Look where we are again…FDR was a great man, but…fundamental changes needed to be made, then and now, that just weren’t.

    Well sure, we’re back to 1929…eighty years later. That’s not a bad run. And if Roosevelt’s reforms had been left intact, as opposed to steadily eroded over the past 30 years, we might not find ourselves in the current predicament.

  90. ckc (not kc) said,

    February 5, 2009 at 3:05

    Either fat cats get to rebuild our economy after our banks fail and many of us are out of work, or we try to sift things apart while fat cats try to loot our pockets.

    perception problem 1 – banks = economy
    perception problem 2 – out of work = without power

    …tough to deal with these perception problems, especially if you’re out of work, or in hock to a bank, but the facts are that labor (work) is power, and banks (stock markets, etc.) are secondary (some might say parasites), and fat cats, if they want to stay fat (without getting eaten), need to recognize the difference.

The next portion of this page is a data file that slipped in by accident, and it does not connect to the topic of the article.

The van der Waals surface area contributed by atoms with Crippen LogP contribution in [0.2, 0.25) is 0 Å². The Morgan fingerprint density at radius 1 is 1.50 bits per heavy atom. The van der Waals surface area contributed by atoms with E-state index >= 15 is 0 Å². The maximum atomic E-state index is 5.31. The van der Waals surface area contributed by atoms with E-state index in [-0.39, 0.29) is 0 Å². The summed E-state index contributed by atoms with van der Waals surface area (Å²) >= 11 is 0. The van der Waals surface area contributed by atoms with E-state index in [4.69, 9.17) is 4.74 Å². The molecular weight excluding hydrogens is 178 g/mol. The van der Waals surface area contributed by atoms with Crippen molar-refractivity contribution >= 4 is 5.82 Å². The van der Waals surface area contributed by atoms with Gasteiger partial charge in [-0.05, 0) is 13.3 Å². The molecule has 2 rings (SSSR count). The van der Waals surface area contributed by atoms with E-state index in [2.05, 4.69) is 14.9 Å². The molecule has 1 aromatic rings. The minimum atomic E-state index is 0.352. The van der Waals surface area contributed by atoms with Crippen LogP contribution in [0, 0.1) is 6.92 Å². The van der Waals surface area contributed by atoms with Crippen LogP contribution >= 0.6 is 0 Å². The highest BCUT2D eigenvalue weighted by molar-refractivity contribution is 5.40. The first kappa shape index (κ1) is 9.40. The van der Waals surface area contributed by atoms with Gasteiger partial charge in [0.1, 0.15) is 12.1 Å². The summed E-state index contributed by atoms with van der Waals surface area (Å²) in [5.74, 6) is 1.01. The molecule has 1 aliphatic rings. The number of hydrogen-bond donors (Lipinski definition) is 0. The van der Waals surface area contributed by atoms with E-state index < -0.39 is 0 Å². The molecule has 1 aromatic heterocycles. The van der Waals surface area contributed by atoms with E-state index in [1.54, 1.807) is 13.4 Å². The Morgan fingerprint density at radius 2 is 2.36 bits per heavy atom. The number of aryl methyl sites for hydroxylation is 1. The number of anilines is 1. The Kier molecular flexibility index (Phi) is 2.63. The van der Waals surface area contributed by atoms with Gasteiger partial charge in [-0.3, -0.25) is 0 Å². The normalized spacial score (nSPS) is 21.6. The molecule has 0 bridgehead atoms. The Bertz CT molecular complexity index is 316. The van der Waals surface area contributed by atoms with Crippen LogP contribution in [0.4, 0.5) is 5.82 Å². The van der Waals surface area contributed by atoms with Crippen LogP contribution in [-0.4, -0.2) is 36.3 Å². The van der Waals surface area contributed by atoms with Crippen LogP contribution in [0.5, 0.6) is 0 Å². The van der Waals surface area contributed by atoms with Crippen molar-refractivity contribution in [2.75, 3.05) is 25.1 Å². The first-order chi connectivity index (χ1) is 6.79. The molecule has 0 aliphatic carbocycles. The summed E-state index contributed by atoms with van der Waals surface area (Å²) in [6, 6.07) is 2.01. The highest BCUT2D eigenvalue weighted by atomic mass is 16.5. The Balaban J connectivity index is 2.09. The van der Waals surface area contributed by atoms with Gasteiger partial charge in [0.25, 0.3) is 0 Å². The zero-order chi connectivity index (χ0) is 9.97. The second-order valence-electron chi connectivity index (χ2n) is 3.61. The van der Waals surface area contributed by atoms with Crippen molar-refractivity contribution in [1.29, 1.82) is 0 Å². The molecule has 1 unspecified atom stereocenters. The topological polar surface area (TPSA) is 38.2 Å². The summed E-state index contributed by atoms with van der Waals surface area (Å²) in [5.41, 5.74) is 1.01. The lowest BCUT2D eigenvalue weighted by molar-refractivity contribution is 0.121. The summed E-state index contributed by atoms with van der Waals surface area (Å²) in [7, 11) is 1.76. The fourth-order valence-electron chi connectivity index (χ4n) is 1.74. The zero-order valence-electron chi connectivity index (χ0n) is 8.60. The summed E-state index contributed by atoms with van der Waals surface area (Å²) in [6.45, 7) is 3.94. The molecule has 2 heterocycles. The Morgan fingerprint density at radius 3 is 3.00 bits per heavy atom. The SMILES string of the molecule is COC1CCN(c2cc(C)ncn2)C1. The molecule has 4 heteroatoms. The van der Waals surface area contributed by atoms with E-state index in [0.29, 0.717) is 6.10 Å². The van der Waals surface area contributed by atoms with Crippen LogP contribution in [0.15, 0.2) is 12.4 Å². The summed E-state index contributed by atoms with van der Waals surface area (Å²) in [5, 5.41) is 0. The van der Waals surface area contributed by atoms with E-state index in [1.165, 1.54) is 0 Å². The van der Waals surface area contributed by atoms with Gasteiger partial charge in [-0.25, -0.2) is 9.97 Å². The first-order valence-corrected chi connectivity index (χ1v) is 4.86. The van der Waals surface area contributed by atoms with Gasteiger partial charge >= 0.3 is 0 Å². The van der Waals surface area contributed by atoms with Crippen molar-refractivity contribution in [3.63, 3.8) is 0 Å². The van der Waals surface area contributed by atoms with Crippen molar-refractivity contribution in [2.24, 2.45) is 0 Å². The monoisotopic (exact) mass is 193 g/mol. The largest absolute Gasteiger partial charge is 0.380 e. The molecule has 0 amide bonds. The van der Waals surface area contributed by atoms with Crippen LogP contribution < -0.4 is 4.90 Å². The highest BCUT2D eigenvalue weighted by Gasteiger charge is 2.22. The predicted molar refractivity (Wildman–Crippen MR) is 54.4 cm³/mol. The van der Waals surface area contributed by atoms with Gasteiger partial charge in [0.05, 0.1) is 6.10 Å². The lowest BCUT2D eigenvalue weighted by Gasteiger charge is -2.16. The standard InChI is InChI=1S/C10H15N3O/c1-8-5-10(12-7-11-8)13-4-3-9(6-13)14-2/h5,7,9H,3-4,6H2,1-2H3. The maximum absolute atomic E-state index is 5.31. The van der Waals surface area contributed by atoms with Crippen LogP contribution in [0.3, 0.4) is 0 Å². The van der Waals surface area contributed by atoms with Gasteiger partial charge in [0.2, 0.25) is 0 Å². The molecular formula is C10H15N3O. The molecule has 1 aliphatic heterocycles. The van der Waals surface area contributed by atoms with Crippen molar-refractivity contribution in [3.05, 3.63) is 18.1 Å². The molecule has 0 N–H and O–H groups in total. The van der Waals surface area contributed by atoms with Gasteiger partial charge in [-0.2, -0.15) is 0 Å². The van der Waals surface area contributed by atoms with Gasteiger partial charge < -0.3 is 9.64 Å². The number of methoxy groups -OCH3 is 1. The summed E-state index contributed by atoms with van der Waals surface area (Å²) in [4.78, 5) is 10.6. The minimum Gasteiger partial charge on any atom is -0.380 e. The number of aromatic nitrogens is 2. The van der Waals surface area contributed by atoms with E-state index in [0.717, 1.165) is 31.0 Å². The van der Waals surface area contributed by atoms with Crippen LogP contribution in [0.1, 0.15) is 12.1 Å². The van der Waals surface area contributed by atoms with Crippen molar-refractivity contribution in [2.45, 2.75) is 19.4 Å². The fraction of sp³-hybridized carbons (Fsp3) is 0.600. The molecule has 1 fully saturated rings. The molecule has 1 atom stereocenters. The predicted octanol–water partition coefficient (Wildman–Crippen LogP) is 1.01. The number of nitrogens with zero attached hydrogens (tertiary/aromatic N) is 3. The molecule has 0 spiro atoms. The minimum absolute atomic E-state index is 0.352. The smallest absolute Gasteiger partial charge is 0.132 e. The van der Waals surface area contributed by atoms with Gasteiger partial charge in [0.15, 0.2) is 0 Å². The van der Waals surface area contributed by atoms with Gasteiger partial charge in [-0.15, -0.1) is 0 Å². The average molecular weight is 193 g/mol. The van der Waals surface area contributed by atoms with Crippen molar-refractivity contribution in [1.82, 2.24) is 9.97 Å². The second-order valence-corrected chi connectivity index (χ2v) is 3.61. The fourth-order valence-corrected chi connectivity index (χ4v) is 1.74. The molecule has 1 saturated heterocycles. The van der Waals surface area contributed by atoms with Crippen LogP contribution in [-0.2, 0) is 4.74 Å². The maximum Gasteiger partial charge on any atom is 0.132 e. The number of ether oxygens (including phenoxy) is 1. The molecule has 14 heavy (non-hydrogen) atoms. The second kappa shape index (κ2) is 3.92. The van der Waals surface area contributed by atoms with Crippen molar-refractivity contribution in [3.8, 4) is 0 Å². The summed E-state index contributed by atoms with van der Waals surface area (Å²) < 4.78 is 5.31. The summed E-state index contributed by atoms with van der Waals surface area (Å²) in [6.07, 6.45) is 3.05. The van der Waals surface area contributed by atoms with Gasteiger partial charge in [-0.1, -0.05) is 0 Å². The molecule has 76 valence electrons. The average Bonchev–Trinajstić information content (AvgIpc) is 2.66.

91. M. Bouffant said,

    February 5, 2009 at 3:11

    Also “arsing about”. It is not generally known that NZers have at least 40 words for describing different ways of wasting time.

    Is there a word/phrase for wasting time discussing how many words/idioms there are for wasting time?

  92. Me said,

    February 5, 2009 at 3:11

    The fundamental justice of this system went away long long ago, before any one of us was born, if it was ever there to begin with.

    I don’t think it was there to begin with. What we’ve got is a capitalist system, and it ain’t going anywhere, short of a bloody revolution that will probably result in something just as bad or worse. But that doesn’t mean it can’t be reformed to make it at least decent for most people. Yeah, that might be shitty and fatalistic attitude, but I honestly believe that’s the best option available.